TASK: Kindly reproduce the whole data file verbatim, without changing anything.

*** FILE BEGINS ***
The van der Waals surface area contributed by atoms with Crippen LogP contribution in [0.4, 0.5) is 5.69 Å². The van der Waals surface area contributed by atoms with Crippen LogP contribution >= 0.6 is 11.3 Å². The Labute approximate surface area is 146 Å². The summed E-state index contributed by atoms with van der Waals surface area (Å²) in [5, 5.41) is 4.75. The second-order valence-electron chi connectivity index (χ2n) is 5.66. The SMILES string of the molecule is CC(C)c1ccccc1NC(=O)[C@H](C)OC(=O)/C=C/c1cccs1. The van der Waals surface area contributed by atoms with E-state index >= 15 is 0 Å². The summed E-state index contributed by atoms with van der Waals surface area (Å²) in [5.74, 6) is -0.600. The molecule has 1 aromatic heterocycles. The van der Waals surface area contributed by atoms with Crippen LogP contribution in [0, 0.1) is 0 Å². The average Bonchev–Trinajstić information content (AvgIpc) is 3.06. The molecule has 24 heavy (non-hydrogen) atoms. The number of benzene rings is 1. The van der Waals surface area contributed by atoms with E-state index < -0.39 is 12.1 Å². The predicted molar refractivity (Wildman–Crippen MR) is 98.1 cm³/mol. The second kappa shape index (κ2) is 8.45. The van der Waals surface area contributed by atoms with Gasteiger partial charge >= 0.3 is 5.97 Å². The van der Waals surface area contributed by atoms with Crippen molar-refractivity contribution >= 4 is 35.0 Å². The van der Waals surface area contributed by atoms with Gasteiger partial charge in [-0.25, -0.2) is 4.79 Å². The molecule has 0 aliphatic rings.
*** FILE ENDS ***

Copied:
The van der Waals surface area contributed by atoms with Crippen LogP contribution in [0.4, 0.5) is 5.69 Å². The van der Waals surface area contributed by atoms with Crippen LogP contribution >= 0.6 is 11.3 Å². The Labute approximate surface area is 146 Å². The summed E-state index contributed by atoms with van der Waals surface area (Å²) in [5, 5.41) is 4.75. The second-order valence-electron chi connectivity index (χ2n) is 5.66. The SMILES string of the molecule is CC(C)c1ccccc1NC(=O)[C@H](C)OC(=O)/C=C/c1cccs1. The van der Waals surface area contributed by atoms with E-state index >= 15 is 0 Å². The summed E-state index contributed by atoms with van der Waals surface area (Å²) in [5.74, 6) is -0.600. The molecule has 1 aromatic heterocycles. The van der Waals surface area contributed by atoms with Crippen LogP contribution in [0, 0.1) is 0 Å². The average Bonchev–Trinajstić information content (AvgIpc) is 3.06. The molecule has 24 heavy (non-hydrogen) atoms. The number of benzene rings is 1. The van der Waals surface area contributed by atoms with E-state index < -0.39 is 12.1 Å². The predicted molar refractivity (Wildman–Crippen MR) is 98.1 cm³/mol. The second kappa shape index (κ2) is 8.45. The van der Waals surface area contributed by atoms with Gasteiger partial charge >= 0.3 is 5.97 Å². The van der Waals surface area contributed by atoms with Crippen molar-refractivity contribution >= 4 is 35.0 Å². The van der Waals surface area contributed by atoms with Gasteiger partial charge in [-0.25, -0.2) is 4.79 Å². The molecule has 0 aliphatic rings.